By Joe Sandoval
La Prensa de San Antonio
My admiration and involvement with John F. Kennedy started when he ran for office against Vice President Richard Nixon in 1960. I was a student at Hawthorne Jr. High. That’s what middle school was called back in the day.
In our Texas history class, Coach Arthur had us pick sides, Kennedy/Nixon, and then set up a debate. After all, the man who would soon become the youngest president had dominated his debate in a new medium called television.
After his election, I followed President Kennedy in the San Antonio Express, San Antonio Light and the San Antonio News. Really, we had three dailies in the Alamo City.
When word came out that he would visit San Antonio in November of 1963, excitement grew among my small circle of friends.
Air Force One would bring the nation’s 35th president to the International Airport and he would make a whirlwind tour. There was no way I was going to miss him. I had no idea then that my career would be in journalism, and he would just be the first of many leaders I would see.
Needless to say, I played hooky that day and felt my studies at Edison High School couldn’t suffer any more if my classes were once again ignored.
Keep in mind, there was no McAllister Freeway then and the quickest way downtown from the airport was Broadway. So I made sure my vantage point at Hildebrand and Broadway was a good one. After all, I just lived up the road near Olmos Park.
Along with the others there, we waited and waited and finally the JFK motorcade passed. He and the First Lady rode in the back seat of that long, black Lincoln limousine with the suicide doors. What made the most impression on me was the bright red hair and Mrs. Kennedy’s beauty. Although it was a quick glimpse, it’s still with me.
His schedule would take him to Brooks Air Force base that housed the Aerospace Medical Division. Remember, JFK promised us an adventure in the new frontier, space. No better place to keep that promise than to visit Brooks AFB.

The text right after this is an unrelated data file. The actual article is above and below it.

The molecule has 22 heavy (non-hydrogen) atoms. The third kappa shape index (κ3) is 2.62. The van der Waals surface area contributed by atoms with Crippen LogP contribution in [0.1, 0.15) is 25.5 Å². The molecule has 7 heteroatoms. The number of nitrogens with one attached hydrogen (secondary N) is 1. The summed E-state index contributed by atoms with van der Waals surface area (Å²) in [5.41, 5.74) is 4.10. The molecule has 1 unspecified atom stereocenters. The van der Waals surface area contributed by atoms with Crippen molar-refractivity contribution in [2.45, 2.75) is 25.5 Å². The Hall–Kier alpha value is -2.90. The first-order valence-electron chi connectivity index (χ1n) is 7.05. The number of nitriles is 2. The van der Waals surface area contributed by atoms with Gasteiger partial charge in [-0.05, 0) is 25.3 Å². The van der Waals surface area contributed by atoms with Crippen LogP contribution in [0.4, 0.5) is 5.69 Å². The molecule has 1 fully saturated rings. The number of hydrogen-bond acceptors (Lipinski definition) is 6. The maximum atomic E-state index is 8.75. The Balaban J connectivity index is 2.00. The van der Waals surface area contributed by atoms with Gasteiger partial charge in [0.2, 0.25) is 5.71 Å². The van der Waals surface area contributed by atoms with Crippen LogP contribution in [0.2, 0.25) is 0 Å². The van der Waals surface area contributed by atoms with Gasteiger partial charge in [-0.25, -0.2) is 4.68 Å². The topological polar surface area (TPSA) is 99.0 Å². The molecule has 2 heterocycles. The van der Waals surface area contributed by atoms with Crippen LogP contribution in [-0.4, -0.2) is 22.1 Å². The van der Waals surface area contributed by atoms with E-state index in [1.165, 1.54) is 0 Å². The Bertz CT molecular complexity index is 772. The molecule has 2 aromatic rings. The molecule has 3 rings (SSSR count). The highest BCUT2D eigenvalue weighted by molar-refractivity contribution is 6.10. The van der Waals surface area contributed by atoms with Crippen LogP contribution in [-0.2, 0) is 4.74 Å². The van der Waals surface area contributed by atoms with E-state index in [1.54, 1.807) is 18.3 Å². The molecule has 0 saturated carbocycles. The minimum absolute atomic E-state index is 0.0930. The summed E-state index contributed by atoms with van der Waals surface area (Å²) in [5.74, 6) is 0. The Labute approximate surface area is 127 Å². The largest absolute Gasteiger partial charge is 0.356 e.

Thereafter he would return to International Airport and in doing so he would pass by in what was to become my alma mater four years later. At the time John F. Kennedy High School was the only school in the country that carried his name.
I didn’t have a car back then so my transportation was the San Antonio Transit System, whose routes were limited and the West Side was no exception. The bus only went as far as Las Palmas Shopping Center. Getting to the school from there was a 2.3 mile trek along General McMullen.
Nonetheless, I made the walk to Kennedy High School and stood along the roadway with students and area residents for a look at the couple that personified America’s future. They drove by to the cheering crowd and that red hair and Jackie’s beauty was all anyone could see.
Just like that, the first couple was gone — moving down the road escorted by San Antonio’s finest.
What a memory to carry all these years.
What many of us, who briefly saw him that afternoon couldn’t have imagined, was that 24 hours later John F. Kennedy would be dead.
(Featured Photo: Still frame from some excellent color film footage taken during President Kennedy’s visit to San Antonio, Texas, on November 21, 1963, just one day before his death)